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Category Archives: Greece

Corfu is an island on the Ionian coast of Greece and is about a 9 hour ferry ride to Italy. The climate and terrain is much different than the islands to the east and south of mainland Greece. It is actually green and reminds me more of Italy than Greece.
For me, Corfu was a tale of two hostels. Prior to arrival, I booked the Pink Palace. It sounded great online and ended up being the worst hostel I have ever stayed at, EVER. I arrived at reception at about 7am. The bartender, who looked to be 18 or 19 and was clearly drunk, was yelling and swearing at a girl at the bar. He had apparently done something to her and she spilled water as a rebuttal and the temper tantrum was his response. Another adolescent staff member showed me to my room. As we were walking he asked if my backpack was my backpack. This was the first time I had ever been asked such a question and it did not put me at ease. The room had 4 beds, but only 2 keys, and there were no lockers to secure your belongings. I had never experienced the shared keys with strangers while staying in a dorm situation before and the lack of lockers did not sit well with me after just being asked if I had stolen someone’s backpack. Unfortunately, I had paid a 1 night deposit and was stuck. Breakfast and dinner are included in the price. The food was beyond bad. For dinner we had a salad of rotting greens and a roast that was overly salted to such a degree that it was difficult to eat. The meat was accompanied by broccoli and carrots that were overcooked to the point that they were nearly baby food. The wifi was so slow that I couldn’t load a browser to find another hostel.
Checkout time everywhere in Corfu is 9 am, so I got up and out of there nice and early. I found the Sun Rock Hostel online and it was my only real option. Sun Rock is family owned and operated and the patriarch, Spiros came to pick me up. We talked the entire time I was in the van and I knew before the 20 minute ride was over that I would love Sun Rock. Spiros is extremely wise and smart and has a profound understanding of people and the world. The family also has an organic farm where they grow olives, grapes for wine, and vegetables, raise animals, and have bees for honey. Spiros’ wife, Magdalena runs the hostel and does most of the cooking. Their staff consists of backpackers who work as a means of supplementing a longer stay. They are not motivated or hard working and Magdalena is noticeably and understandably frustrated with them. The difference in food between the Palace and the Rock was also night and day. Dinner was pasta with lamb ragu and it was delicious. The only problem at Sun Rock was the lack of fans or AC in the rooms. There was no wind and it was very hot and stuffy at night. There was a hammock at Sun Rock and that made me very, very happy. Spiros and Magdalena are a wonderful couple and it was a pleasure to share their home.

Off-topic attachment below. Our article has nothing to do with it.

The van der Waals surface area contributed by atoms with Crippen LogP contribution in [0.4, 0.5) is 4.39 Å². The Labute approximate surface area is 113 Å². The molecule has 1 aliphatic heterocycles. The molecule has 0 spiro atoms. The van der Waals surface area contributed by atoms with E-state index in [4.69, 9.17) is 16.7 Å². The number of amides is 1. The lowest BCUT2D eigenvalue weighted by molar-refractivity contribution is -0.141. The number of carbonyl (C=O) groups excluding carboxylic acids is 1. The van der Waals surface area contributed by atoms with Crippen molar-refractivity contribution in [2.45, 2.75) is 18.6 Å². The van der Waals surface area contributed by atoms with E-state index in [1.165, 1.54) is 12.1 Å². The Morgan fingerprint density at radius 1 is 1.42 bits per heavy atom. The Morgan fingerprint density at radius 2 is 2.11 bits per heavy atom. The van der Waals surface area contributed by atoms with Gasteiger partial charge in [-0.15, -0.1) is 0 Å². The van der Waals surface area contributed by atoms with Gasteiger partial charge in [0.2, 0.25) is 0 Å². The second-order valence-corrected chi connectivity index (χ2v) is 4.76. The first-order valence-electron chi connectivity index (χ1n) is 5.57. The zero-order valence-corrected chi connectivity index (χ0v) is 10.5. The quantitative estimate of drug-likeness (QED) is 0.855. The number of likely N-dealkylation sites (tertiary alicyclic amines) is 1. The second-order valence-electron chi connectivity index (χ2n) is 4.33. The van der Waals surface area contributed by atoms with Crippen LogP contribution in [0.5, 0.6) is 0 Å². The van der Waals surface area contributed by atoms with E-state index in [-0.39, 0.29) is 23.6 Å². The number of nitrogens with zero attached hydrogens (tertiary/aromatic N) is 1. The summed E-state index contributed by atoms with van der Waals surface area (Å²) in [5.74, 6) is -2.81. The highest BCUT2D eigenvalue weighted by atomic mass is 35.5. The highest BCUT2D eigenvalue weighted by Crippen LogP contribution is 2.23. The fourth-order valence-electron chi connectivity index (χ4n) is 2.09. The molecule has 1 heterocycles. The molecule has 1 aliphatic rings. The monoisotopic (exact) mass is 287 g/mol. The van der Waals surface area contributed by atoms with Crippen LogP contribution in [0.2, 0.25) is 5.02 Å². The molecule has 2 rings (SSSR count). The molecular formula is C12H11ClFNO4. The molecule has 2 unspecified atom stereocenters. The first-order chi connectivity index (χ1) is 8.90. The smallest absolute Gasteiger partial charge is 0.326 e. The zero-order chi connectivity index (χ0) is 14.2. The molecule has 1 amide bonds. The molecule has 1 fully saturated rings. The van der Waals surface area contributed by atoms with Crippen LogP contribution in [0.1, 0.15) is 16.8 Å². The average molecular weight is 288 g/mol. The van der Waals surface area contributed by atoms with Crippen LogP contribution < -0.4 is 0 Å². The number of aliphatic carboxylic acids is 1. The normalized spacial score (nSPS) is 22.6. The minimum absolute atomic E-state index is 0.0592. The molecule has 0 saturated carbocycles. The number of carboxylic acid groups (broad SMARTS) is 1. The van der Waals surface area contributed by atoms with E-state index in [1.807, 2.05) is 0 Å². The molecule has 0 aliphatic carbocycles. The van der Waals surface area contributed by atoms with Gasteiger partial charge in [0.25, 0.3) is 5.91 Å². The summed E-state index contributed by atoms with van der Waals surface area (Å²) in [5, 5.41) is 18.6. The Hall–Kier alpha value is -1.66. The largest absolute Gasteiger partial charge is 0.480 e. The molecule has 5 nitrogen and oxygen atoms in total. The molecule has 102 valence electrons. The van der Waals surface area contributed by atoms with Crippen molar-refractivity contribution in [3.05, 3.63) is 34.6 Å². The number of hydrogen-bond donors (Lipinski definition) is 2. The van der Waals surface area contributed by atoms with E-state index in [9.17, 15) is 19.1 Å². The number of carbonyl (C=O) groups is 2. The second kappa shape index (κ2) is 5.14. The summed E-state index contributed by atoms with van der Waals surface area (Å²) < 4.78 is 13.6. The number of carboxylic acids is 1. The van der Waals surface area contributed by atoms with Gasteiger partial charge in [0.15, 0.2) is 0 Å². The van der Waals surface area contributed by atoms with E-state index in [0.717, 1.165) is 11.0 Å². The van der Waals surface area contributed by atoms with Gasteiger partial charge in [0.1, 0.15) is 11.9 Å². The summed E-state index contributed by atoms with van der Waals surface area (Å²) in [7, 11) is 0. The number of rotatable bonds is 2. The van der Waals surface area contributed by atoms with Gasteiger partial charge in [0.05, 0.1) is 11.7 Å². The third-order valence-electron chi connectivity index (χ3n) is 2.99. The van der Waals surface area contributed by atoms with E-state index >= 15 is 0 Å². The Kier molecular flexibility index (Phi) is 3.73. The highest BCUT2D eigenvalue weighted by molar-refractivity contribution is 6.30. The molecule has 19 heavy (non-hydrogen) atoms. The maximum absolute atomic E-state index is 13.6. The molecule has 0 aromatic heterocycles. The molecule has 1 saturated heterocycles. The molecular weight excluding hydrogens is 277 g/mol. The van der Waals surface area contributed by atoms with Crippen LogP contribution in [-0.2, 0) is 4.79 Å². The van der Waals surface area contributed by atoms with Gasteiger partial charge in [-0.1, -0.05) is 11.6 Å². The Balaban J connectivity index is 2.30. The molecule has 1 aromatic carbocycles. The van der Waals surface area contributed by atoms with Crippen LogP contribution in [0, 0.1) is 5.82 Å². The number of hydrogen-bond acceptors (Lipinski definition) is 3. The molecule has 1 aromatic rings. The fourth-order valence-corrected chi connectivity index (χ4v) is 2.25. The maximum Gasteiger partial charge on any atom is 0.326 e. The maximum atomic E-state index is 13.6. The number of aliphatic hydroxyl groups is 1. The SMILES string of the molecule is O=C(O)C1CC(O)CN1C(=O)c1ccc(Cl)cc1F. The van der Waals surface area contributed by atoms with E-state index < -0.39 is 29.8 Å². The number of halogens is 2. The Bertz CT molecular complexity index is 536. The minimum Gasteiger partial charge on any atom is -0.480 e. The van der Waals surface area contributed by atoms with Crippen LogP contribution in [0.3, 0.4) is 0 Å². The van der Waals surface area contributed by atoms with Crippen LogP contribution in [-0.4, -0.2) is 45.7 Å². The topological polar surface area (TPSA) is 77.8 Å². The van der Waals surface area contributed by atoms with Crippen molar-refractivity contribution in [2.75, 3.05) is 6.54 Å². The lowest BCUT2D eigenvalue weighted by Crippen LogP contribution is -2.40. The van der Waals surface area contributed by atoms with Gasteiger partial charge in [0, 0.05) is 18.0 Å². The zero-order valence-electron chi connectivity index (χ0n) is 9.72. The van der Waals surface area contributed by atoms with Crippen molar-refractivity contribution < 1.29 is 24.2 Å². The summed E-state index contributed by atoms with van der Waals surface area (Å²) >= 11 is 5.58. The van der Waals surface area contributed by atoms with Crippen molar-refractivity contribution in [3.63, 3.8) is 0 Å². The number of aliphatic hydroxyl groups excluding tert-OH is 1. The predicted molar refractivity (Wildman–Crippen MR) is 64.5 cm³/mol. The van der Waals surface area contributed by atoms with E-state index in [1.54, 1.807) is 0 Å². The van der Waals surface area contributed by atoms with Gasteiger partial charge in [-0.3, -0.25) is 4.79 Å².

Both hostels offered beautiful views and were close to a nice beach and a village. The village of Agios Gordis near the Palace was backpacker trash oriented, while the village of Pelekas near Sun Rock, despite being a very difficult uphill walk from the Hostel, was very nice. I went up there for lunch and had spit roasted lamb and rotisserie porchetta!
Corfu town is a UNESCO world heritage site and is well worthy of the designation. The Old Town reminded me of Spain or Italy. The architecture is beautiful and the streets are made from nice stone. I only spent a few hours there on my last evening on island, but really enjoyed it. Corfu is a relatively big island and I hardly scratched the surface. It’s a place worth checking out if you are traveling between Greece and Italy by ferry. If you’re traveling on a budget go to Sun Rock and not the Pink Palace!

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I chose my birthday to serve as the transition point between Asia and Europe. Three of my four grandparents were born in Greece and I wanted to enjoy my most special of days in the fatherland. I had been to Greece once before, but it was in December and I only went to Athens for 10 days. I hit up several museums and the acropolis, so this time I wouldn’t have to do the tourist trail. Also on that trip, I met some relatives. I also met some relatives or relatives that I’m not technically related to. My “cousin” George and I really hit it off and kept in touch.